You Were Falsely Accused

It is possible to be falsely accused of a hit-and-run. Several contributing factors could lead to this, including:

  • Mistaken identity
  • Unreliable witness accounts, or
  • Misunderstandings about the circumstances of an accident.

In many instances, misunderstandings lie at the core of these inaccurate accusations.

Witness memory is prone to imperfections. It can result in faulty recollections of accident details, including vehicle colors, event sequences, or travel speeds. Accidents are inherently chaotic. Witnesses following an accident often confuse the order of events, travel directions, or the roles of involved parties.

The stress and trauma individuals experience can further compromise their recollection of the events following and after the crash. They can be confused about the actual events. Actions taken by those involved, for example, leaving the scene temporarily to seek medical assistance, could be misinterpreted as hit-and-run. You can be accused of wrongdoing despite your well-intentioned efforts to seek help.

Incomplete information about an incident contributes to misunderstandings and misjudgments. Limited visibility, adverse weather conditions, or other external factors are some of the contributing factors. What witnesses perceive may not always align with the factual reality of the situation.

During trial proceedings, attorneys strategically cross-examine state witnesses to unearth inconsistencies in their statements. By meticulously highlighting these disparities, attorneys aim to create reasonable doubt in the prosecutor's case. A successful execution of this strategy results in dropped or dismissed charges.

A Claim of No Property Damage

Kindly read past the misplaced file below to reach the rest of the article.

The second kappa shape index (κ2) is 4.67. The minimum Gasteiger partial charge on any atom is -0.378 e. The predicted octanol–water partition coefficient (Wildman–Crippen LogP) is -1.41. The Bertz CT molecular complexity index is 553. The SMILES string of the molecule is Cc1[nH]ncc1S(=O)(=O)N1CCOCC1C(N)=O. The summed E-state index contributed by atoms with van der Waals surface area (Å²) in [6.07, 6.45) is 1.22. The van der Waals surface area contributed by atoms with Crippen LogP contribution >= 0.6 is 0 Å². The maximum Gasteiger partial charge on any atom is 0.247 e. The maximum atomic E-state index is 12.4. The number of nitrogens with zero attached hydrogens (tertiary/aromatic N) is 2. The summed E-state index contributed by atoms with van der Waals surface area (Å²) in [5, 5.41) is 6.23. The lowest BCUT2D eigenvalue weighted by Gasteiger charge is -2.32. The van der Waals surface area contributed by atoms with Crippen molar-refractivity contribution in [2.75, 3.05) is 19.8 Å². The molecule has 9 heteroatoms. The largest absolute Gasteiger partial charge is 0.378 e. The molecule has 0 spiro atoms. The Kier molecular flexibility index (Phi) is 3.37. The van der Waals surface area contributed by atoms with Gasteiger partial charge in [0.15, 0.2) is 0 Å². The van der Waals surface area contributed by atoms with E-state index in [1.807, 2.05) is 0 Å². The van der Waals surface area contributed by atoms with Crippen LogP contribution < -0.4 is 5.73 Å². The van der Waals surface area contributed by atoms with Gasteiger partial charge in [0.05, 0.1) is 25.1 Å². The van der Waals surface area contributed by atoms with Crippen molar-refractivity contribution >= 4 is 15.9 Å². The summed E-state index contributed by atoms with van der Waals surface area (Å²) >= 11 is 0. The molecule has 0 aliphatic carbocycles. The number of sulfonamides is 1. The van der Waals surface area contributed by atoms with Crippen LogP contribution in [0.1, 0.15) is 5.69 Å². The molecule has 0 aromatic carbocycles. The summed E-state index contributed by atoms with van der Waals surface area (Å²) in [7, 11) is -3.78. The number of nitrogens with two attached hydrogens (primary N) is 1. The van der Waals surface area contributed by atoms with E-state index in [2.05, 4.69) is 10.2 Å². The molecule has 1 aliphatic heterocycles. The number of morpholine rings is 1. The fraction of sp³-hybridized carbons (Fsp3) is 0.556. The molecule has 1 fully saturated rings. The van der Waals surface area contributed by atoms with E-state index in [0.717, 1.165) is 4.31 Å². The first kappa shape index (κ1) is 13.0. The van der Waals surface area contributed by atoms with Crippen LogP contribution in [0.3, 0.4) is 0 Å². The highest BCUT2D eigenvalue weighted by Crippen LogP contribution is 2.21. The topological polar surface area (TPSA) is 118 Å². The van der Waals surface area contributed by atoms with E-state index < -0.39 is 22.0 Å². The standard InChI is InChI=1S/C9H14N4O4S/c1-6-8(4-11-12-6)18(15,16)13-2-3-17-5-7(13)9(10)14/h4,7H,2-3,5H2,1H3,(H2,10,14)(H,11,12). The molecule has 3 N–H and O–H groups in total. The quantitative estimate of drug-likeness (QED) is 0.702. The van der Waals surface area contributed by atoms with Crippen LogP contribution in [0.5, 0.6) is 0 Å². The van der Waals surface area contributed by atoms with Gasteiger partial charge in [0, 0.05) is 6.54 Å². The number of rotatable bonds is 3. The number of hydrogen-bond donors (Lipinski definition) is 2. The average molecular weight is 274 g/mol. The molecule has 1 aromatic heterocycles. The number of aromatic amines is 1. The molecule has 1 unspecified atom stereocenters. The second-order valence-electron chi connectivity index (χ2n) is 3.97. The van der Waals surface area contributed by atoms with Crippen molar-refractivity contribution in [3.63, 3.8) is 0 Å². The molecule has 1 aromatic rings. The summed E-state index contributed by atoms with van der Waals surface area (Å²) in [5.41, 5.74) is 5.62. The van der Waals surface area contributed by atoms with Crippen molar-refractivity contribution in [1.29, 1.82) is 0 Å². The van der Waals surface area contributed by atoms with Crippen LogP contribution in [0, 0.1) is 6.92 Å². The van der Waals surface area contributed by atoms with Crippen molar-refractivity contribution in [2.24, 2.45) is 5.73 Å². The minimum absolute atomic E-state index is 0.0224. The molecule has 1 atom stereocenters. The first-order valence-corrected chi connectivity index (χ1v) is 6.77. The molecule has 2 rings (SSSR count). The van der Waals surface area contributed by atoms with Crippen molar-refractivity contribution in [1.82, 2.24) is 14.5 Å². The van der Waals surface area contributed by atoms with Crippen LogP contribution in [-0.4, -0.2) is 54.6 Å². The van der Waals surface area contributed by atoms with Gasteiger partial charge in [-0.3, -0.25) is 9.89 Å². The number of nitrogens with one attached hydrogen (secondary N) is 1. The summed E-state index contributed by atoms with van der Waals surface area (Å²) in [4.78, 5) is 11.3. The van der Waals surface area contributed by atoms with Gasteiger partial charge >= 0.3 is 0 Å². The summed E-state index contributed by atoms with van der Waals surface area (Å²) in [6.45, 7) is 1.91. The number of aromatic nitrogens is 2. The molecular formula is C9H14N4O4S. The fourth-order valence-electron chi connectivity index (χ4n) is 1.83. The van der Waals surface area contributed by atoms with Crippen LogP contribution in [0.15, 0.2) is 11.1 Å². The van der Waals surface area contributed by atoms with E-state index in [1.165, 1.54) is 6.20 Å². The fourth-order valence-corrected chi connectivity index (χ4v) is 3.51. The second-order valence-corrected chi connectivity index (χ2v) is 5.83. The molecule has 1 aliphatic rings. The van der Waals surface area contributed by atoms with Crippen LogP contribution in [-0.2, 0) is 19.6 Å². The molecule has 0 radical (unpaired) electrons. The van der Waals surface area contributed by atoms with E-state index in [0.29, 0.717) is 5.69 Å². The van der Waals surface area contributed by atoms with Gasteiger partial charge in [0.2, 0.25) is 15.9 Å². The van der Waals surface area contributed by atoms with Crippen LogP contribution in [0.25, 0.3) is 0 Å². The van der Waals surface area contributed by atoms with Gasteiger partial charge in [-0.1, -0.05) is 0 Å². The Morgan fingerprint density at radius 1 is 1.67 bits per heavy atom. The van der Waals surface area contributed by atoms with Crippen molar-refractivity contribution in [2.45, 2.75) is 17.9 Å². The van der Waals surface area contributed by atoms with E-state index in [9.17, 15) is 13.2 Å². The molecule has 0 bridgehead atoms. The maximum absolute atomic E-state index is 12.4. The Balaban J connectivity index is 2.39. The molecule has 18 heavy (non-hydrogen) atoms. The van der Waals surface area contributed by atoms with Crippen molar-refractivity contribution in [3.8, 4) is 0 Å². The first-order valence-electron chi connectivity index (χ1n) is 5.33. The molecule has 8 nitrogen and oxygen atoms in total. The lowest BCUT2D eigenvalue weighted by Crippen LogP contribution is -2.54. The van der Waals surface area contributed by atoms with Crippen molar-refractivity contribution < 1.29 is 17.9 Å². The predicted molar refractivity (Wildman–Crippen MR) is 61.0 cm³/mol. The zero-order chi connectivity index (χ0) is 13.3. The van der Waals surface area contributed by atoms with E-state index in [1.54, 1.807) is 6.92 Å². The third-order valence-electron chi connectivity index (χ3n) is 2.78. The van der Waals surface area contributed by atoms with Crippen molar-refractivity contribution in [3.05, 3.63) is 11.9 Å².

Vehicle Code Section 20002 explicitly addresses hit-and-run cases involving only property damage. If there is no evidence substantiating property damage, you are not in violation of Vehicle Code Section 20002. The absence of proof regarding property damage can significantly undermine the prosecution's case, as this constitutes a crucial element.

You can acknowledge that your car sustained damage in cases where it was a single crash incident. However, it is crucial to highlight that no other property was affected by the collision.

You Did Not Know About the Accident

You can argue in your defense that you did not know about the accident. The following issues could have contributed to your unawareness of the accident:

  • External or internal distractions - These include loud music, conversations, or environmental factors. These can contribute to your lack of awareness during the accident.
  • Minimal physical impact awareness - If you were involved in a minor collision or driving a larger vehicle, you could not have felt the impact. This, then could result in an honest lack of awareness of the crash.
  • Witness testimonies - Eye-witness accounts about the accident, or factors hindering your awareness can significantly support your defense.
  • Surveillance footage - Examination of surveillance footage from nearby cameras can demonstrate that you were not immediately aware of the accident. This will add weight to your defense.
  • Physical or mental conditions - If you have a medical condition impacting awareness or are in shock post-accident, you must present relevant medical records. Expert testimonies also become instrumental in supporting your defense.

Furthermore, emphasizing that lack of awareness is more plausible in older vehicles without modern safety features reinforces your defense. Your attorney will highlight the vehicle's limitations in providing immediate feedback or warnings.

The Crash Scene Was Not Safe

Some situations could force you to leave the accident scene. Your attorney could use these scenarios to challenge the hit-and-run charges. He/she will argue that leaving promptly was necessary due to safety concerns. Your attorney could emphasize the following key issues:

  • Emergencies - You were forced to leave the crash site if the accident coincided with a medical emergency or urgent situation.
  • Immediate danger - The accident scene posed immediate dangers, like oncoming traffic or hazardous conditions. This informed your choice to leave the scene for your safety.
  • Hostile environment - The accident occurred in an area with potential hostility or threats. You thus reasonably decided to leave to avoid harm.
  • Communication attempts - Show any efforts made to communicate or signal to others at the scene that your departure was crucial for safety reasons.

You should provide evidence, like photos or eyewitness accounts, proving the accident scene was unsafe. This evidence should show that leaving the crash scene was a prudent decision for personal safety.

You Were Not the One Driving the Vehicle At the Time of the Crash